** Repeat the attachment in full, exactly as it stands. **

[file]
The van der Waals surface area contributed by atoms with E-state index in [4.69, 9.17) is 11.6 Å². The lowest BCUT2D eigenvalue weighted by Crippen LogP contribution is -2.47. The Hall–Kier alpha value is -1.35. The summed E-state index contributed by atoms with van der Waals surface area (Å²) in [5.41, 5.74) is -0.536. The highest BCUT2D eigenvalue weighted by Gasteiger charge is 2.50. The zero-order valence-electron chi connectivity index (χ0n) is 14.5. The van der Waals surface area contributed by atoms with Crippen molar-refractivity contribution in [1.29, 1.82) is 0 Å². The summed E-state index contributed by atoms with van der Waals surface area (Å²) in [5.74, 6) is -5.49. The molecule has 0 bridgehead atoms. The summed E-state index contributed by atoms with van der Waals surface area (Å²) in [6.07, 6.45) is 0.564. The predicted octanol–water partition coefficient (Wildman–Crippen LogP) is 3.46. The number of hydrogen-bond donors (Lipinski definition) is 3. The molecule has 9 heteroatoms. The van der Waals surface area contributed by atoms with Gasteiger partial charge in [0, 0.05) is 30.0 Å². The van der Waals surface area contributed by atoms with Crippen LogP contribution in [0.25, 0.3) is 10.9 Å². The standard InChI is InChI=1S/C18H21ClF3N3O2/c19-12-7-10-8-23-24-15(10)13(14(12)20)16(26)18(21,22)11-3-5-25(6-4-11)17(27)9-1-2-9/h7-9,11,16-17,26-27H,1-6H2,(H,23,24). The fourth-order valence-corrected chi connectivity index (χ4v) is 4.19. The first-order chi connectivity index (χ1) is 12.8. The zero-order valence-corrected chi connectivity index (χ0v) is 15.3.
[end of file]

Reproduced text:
The van der Waals surface area contributed by atoms with E-state index in [4.69, 9.17) is 11.6 Å². The lowest BCUT2D eigenvalue weighted by Crippen LogP contribution is -2.47. The Hall–Kier alpha value is -1.35. The summed E-state index contributed by atoms with van der Waals surface area (Å²) in [5.41, 5.74) is -0.536. The highest BCUT2D eigenvalue weighted by Gasteiger charge is 2.50. The zero-order valence-electron chi connectivity index (χ0n) is 14.5. The van der Waals surface area contributed by atoms with Crippen molar-refractivity contribution in [1.29, 1.82) is 0 Å². The summed E-state index contributed by atoms with van der Waals surface area (Å²) in [5.74, 6) is -5.49. The molecule has 0 bridgehead atoms. The summed E-state index contributed by atoms with van der Waals surface area (Å²) in [6.07, 6.45) is 0.564. The predicted octanol–water partition coefficient (Wildman–Crippen LogP) is 3.46. The number of hydrogen-bond donors (Lipinski definition) is 3. The molecule has 9 heteroatoms. The van der Waals surface area contributed by atoms with Gasteiger partial charge in [0, 0.05) is 30.0 Å². The van der Waals surface area contributed by atoms with Crippen LogP contribution in [0.25, 0.3) is 10.9 Å². The standard InChI is InChI=1S/C18H21ClF3N3O2/c19-12-7-10-8-23-24-15(10)13(14(12)20)16(26)18(21,22)11-3-5-25(6-4-11)17(27)9-1-2-9/h7-9,11,16-17,26-27H,1-6H2,(H,23,24). The fourth-order valence-corrected chi connectivity index (χ4v) is 4.19. The first-order chi connectivity index (χ1) is 12.8. The zero-order valence-corrected chi connectivity index (χ0v) is 15.3.